The rise of PR...and decline of journalism

The rise of PR...and decline of journalism

Is it the end for journalism as we know it? Julia Sahin weighs in.

Editor's Note: The following is an opinion piece by Julia Sahin. There has been a lot of talk in the PR and journalism worlds lately about the changing journalism landscape. A recent Yahoo Education article named journalism to its list of jobs nearing extinction. Here at Muck Rack, we hope that PR professionals and journalists will continue to work together to share stories and important content for many years to come, but we see the importance of shedding light on all perspectives. Journalists- we'd love your opinion on this topic. If you're interested in sharing your thoughts on how journalism is evolving, please email us at jessica.lawlor@muckrack.com.

It’s time to face the new reality of the communications industry: public relations is on the rise…and journalism is declining. It’s a new landscape that is changing the way we interact and how companies devise their communication plans. This is not to say that the role of credible publications will ever disappear, but it’s certainly changing. 

Here’s the proof: 

1. Branded content is on the rise. Some time ago, “thought leadership” became a buzzword. Then came content marketing, branded content, advertorials, etc. It’s becoming a priority for businesses to show their customers and industry that they are thought leaders. This allows a company to have its name published, without waiting for it to be mentioned in a newspaper article.  Branded content certainly falls under the PR umbrella. 

2. Media Relations is changing. Last year, industry professionals were talking about the death of the news release. Then the SEC announced that material information can be announced via social media. Now, everyone is a journalist and every company is a media company. The role of media relations is changing because of technology and its impact on communications. The role of media relations is evolving and it’s becoming more sophisticated.  

3. It’s not just about earned media. It’s now a mix of earned, paid, shared and owned media. PR professionals are now writing content for social media (shared media) and thought leadership (owned media) articles. Earned and paid media are still important, but the combination of all four is even more powerful.  

4. Publications need to change strategies to win the battle. I attended a Branded Content Seminar last month and a New York Times journalist talked about the challenges of operating in the new world. Newspapers have been decreasing headcount and print editions, and have been changing their business models to adapt to digital demands. This is not to say that an article in a credible publication is losing its value. It’s not. But consumers and customers aren’t looking only at a newspaper for news and information.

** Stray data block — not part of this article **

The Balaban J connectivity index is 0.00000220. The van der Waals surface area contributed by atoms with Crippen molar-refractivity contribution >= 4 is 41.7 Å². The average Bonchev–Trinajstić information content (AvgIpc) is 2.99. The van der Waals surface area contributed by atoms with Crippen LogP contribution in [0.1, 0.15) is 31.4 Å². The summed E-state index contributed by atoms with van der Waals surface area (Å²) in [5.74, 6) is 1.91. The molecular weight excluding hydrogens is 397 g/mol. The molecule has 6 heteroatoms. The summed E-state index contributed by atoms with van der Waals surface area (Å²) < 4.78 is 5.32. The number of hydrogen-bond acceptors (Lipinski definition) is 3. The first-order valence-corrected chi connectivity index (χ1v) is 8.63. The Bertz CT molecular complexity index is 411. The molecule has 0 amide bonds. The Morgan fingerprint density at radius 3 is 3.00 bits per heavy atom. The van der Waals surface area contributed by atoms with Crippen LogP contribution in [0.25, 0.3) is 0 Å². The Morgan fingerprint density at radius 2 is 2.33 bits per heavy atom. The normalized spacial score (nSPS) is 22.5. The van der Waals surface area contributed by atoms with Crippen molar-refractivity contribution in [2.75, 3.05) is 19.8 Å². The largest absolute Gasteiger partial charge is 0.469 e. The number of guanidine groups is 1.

5. The PR industry is booming. I won't say that PR will replace journalism, but the industry has an impressive outlook. That’s because leaders understand the value of PR as it connects to their business goals. And in terms of media relations, they realize they need to tell their stories (and respond to inquiries) accurately and in a timely manner. And because the industry is booming…

6. Journalists are moving into the PR world. They realize that the shift is happening, and an increasing number of former journalists are becoming PR professionals (citing reasons like higher pay and layoffs), mainly working in media relations. Welcome to our world. 

7. Trust in media isn’t improving. The Edelman Trust Barometer measures trust from general and informed publics worldwide in different industries. For the third year in a row, media is trusted third from the bottom—only above banks and financial services and way below technology, automotive and food and beverage. Though there have been improvements over the years, it still remains low on the list. 

8. Skills required for PR professionals include journalism writing. Though writing has always been important in PR, the practice now requires a different type of writing ranging from standard press releases to news in 140 characters and company blogs. We now write features on executives and stories about new company projects to fulfill the increased transparency in business. Take a look at any job description, and you will see the changes reflected there. 

9. Flexibility is ingrained in PR. We have always dealt with ambiguity and had to adapt quickly to new trends, evolving news and changes in the business environment. This rapid change is the world we live and operate in now, and PR professionals are able to adapt to the changing business environment.

It’s important to understand the changes in our industries and the interaction between the two. But the proof is clear: the future of PR is brighter. 

PR pros and journalists- what do you think? Share your thoughts in the comments below!

Julia Sahin is a PR & Corporate Communications graduate student at NYU and a PR consultant. She plans on doing big things. 

Photo: "The End" typewriter via Shutterstock

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